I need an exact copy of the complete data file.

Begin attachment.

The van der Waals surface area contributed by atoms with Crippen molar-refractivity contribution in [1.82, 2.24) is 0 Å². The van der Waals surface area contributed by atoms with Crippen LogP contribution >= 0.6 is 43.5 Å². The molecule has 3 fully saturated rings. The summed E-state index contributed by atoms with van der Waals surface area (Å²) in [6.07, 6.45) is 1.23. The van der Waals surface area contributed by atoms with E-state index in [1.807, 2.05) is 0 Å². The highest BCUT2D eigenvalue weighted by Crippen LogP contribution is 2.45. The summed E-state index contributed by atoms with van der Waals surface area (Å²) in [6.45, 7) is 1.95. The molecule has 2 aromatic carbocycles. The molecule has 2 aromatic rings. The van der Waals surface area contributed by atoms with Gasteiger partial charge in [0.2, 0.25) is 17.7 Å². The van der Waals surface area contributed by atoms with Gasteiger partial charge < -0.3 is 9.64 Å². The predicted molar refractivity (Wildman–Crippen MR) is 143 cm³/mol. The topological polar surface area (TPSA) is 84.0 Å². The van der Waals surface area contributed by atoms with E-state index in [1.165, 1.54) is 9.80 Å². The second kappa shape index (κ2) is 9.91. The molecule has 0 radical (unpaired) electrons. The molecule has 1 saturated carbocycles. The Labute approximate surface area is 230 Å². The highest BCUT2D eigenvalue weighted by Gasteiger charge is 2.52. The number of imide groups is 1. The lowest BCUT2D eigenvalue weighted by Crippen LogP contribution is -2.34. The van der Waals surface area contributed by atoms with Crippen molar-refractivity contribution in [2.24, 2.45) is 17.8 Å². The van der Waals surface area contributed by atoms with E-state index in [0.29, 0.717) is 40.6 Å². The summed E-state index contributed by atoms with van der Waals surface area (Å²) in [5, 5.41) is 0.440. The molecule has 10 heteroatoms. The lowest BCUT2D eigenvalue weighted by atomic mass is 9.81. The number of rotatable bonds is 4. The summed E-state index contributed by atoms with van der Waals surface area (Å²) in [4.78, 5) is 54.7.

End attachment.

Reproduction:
The van der Waals surface area contributed by atoms with Crippen molar-refractivity contribution in [1.82, 2.24) is 0 Å². The van der Waals surface area contributed by atoms with Crippen LogP contribution >= 0.6 is 43.5 Å². The molecule has 3 fully saturated rings. The summed E-state index contributed by atoms with van der Waals surface area (Å²) in [6.07, 6.45) is 1.23. The van der Waals surface area contributed by atoms with E-state index in [1.807, 2.05) is 0 Å². The highest BCUT2D eigenvalue weighted by Crippen LogP contribution is 2.45. The summed E-state index contributed by atoms with van der Waals surface area (Å²) in [6.45, 7) is 1.95. The molecule has 2 aromatic carbocycles. The molecule has 2 aromatic rings. The van der Waals surface area contributed by atoms with Gasteiger partial charge in [0.2, 0.25) is 17.7 Å². The van der Waals surface area contributed by atoms with Gasteiger partial charge < -0.3 is 9.64 Å². The predicted molar refractivity (Wildman–Crippen MR) is 143 cm³/mol. The topological polar surface area (TPSA) is 84.0 Å². The van der Waals surface area contributed by atoms with E-state index in [1.165, 1.54) is 9.80 Å². The second kappa shape index (κ2) is 9.91. The molecule has 0 radical (unpaired) electrons. The molecule has 1 saturated carbocycles. The Labute approximate surface area is 230 Å². The highest BCUT2D eigenvalue weighted by Gasteiger charge is 2.52. The number of imide groups is 1. The lowest BCUT2D eigenvalue weighted by Crippen LogP contribution is -2.34. The van der Waals surface area contributed by atoms with Crippen molar-refractivity contribution in [2.24, 2.45) is 17.8 Å². The van der Waals surface area contributed by atoms with E-state index in [0.29, 0.717) is 40.6 Å². The summed E-state index contributed by atoms with van der Waals surface area (Å²) in [5, 5.41) is 0.440. The molecule has 10 heteroatoms. The lowest BCUT2D eigenvalue weighted by atomic mass is 9.81. The number of rotatable bonds is 4. The summed E-state index contributed by atoms with van der Waals surface area (Å²) in [4.78, 5) is 54.7.